A shocking government briefing paper written by David Webster of the Child Poverty action Group has come to light exposing the failings of the Tories flagship Universal Credit system, including skyrocketing sanctions against pregnant women, and people with mental health problems.
The scheme, which the government agreed in its universal credit white paper (pdf) was justified due to the “huge social and economic cost” of “welfare dependency” has already been accused of “failing thousands of people” by the Citizens Advice Bureau, “failing working parents and vulnerable people and the government is far too slow at tackling its flaws,” and “failing to make work pay, pushing people further into rent arrears and leaving them vulnerable to eviction from private landlords.”
But despite food bank usage soaring in areas where universal credit has been rolled out , the government have doggedly stuck to their disastrous policy.
The DWP has published new figures for the proportion of Universal Credit and ESA claimants who were under sanction at a point in time. For Universal Credit this proportion is stated to have varied between 3.0% and 5.4%. However the Benefit Sanctions Statistics Government Briefing states that the correct figures are approximately 6.7% to 12.0%.
New figures are also published for the duration of Universal Credit and ESA sanctions. The median Universal Credit sanction length is shown as 31 days, but, according to the briefing, after allowing for repayments of hardship payments, the true median would be about 52 days, or over 7 weeks.
Given that the group most likely to be sanctioned are those with mental health problems, and pregnant women, we are faced with the stomach churning reality of our most vulnerable members of society being left with no money, mounting rent and council tax arrears for weeks on end, with little to no support. It’s no wonder that benefit claimants feeling suicidal is so common that Iain Duncan Smith was forced to release training guidance to DWP staff on how to allow rejected claimants for Universal Credit to talk about their intention to kill themselves.
The Universal Credit regime has similar lengths of sanction to those of Job Seeker’s Allowance for the various ‘failures’, – 310,000 of which have proved to be baseless since may 2010 – but there are some critical differences.
Sanctions are lengthened by being made consecutive, not concurrent, pushing people deeper and deeper into debt. Hardship payments under Universal Credit are repayable, making people scared to take them up in case they can’t repay them, and pushing them further into debt if they do. We know that stress can be extremely damaging to pregnant women and their unborn child, so we have to ask; who exactly does this benefit? What social and economic benefit does endangering pregnant women give us, exactly?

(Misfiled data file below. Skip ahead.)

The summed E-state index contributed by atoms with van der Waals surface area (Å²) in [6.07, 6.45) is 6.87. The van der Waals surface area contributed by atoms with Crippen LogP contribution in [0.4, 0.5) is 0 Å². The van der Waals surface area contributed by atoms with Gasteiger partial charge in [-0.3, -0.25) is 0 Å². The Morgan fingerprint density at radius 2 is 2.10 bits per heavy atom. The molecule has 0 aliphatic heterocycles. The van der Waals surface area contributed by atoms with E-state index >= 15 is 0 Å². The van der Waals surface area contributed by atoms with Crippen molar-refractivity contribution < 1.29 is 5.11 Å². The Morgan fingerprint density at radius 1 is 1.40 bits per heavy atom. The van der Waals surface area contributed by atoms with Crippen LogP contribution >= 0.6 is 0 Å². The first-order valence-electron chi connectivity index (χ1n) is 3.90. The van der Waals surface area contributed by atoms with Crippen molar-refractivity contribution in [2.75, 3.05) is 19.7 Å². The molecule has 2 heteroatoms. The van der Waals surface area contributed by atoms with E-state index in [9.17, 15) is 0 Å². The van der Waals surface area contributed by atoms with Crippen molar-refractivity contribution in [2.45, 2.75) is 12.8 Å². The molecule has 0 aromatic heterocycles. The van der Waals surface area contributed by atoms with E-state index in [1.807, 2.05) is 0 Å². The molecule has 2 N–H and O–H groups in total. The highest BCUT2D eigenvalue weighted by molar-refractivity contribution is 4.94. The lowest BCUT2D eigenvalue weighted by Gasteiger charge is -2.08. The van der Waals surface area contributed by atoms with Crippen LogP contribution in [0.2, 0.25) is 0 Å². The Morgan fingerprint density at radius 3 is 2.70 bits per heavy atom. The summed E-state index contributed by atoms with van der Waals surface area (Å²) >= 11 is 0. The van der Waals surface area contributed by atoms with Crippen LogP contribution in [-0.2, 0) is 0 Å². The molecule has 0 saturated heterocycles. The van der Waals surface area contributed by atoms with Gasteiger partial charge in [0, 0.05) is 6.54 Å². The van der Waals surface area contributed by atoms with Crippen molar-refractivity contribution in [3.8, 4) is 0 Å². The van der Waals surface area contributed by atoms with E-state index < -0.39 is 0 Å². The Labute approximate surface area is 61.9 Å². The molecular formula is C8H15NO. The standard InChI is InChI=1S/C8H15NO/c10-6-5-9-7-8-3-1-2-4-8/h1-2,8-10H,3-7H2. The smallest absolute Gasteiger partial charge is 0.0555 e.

Given that repayments are made at the rate of 40% of benefit – the same as the amount by which a hardship payment is lower than the benefit – this means that for claimants receiving hardship payments, Universal Credit sanctions are in effect 2½ times as long as their nominal length.
All sanctioned Universal Credit claimants must also demonstrate ‘compliance’ for 7 days before applying for hardship payments, and must reapply for each 4-week period. The 80% hardship rate for ‘vulnerable’ claimants is abolished. For a pregnant woman these conditions will mean skipping meals, being unable to travel to essential antenatal appointments, and being at higher risk of dangerous health conditions such as gestational diabetes, high blood pressure leading to pre-eclampsia, low birth weight and even miscarriage.
Official statistics – which have been described by the Benefits Sanctions Statistics Briefing as “far short of compliance with the requirements of the UKSA” – released on 14 September show that the take-up of income-based JSA has fallen from 69% in 2009/10 to 56% in 2015/16; the sanctions policy has been successful in driving people off benefit, and also out of the reach of government programs designed to help them, such as training and education schemes.
Perhaps the Tories feel proud of that. But when the crushing weight of evidence has, for years now, proven that the Universal Credit system is unjust, dangerous and not fit for purpose, that it punishes the vulnerable with no net benefit whatsoever, you have to wonder what is stopping Theresa May from performing one of her famous u-turns. One can only conclude that punishing the most vulnerable is the aim.
You can read the full text of the briefing here (reproduced with kind permission from the author)